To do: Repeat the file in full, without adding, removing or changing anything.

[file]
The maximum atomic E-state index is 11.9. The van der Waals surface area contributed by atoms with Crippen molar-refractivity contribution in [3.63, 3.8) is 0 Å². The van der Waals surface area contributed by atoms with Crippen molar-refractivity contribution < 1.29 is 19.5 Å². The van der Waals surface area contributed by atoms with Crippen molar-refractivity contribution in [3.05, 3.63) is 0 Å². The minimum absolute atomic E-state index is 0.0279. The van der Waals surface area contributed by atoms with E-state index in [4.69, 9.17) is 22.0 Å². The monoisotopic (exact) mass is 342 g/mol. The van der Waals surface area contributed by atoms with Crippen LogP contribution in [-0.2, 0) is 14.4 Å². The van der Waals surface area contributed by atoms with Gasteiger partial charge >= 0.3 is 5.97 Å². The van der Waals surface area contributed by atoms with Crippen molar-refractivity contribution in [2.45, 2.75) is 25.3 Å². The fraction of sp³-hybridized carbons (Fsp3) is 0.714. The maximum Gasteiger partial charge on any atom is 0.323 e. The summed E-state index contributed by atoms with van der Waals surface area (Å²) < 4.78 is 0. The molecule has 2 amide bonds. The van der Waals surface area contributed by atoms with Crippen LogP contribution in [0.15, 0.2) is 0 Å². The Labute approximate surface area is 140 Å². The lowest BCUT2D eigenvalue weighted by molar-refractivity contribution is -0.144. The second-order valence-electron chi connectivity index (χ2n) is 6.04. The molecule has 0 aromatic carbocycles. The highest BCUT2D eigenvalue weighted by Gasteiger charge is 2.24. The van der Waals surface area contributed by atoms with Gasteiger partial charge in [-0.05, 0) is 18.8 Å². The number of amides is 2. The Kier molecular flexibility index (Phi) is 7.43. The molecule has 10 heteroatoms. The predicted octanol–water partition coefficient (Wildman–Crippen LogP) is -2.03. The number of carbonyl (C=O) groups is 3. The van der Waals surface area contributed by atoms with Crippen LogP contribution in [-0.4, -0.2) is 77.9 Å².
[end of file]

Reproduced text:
The maximum atomic E-state index is 11.9. The van der Waals surface area contributed by atoms with Crippen molar-refractivity contribution in [3.63, 3.8) is 0 Å². The van der Waals surface area contributed by atoms with Crippen molar-refractivity contribution < 1.29 is 19.5 Å². The van der Waals surface area contributed by atoms with Crippen molar-refractivity contribution in [3.05, 3.63) is 0 Å². The minimum absolute atomic E-state index is 0.0279. The van der Waals surface area contributed by atoms with E-state index in [4.69, 9.17) is 22.0 Å². The monoisotopic (exact) mass is 342 g/mol. The van der Waals surface area contributed by atoms with Crippen LogP contribution in [-0.2, 0) is 14.4 Å². The van der Waals surface area contributed by atoms with Gasteiger partial charge >= 0.3 is 5.97 Å². The van der Waals surface area contributed by atoms with Crippen molar-refractivity contribution in [2.45, 2.75) is 25.3 Å². The fraction of sp³-hybridized carbons (Fsp3) is 0.714. The maximum Gasteiger partial charge on any atom is 0.323 e. The summed E-state index contributed by atoms with van der Waals surface area (Å²) < 4.78 is 0. The molecule has 2 amide bonds. The van der Waals surface area contributed by atoms with Crippen LogP contribution in [0.15, 0.2) is 0 Å². The Labute approximate surface area is 140 Å². The lowest BCUT2D eigenvalue weighted by molar-refractivity contribution is -0.144. The second-order valence-electron chi connectivity index (χ2n) is 6.04. The molecule has 0 aromatic carbocycles. The highest BCUT2D eigenvalue weighted by Gasteiger charge is 2.24. The van der Waals surface area contributed by atoms with Gasteiger partial charge in [-0.05, 0) is 18.8 Å². The number of amides is 2. The Kier molecular flexibility index (Phi) is 7.43. The molecule has 10 heteroatoms. The predicted octanol–water partition coefficient (Wildman–Crippen LogP) is -2.03. The number of carbonyl (C=O) groups is 3. The van der Waals surface area contributed by atoms with Crippen LogP contribution in [-0.4, -0.2) is 77.9 Å².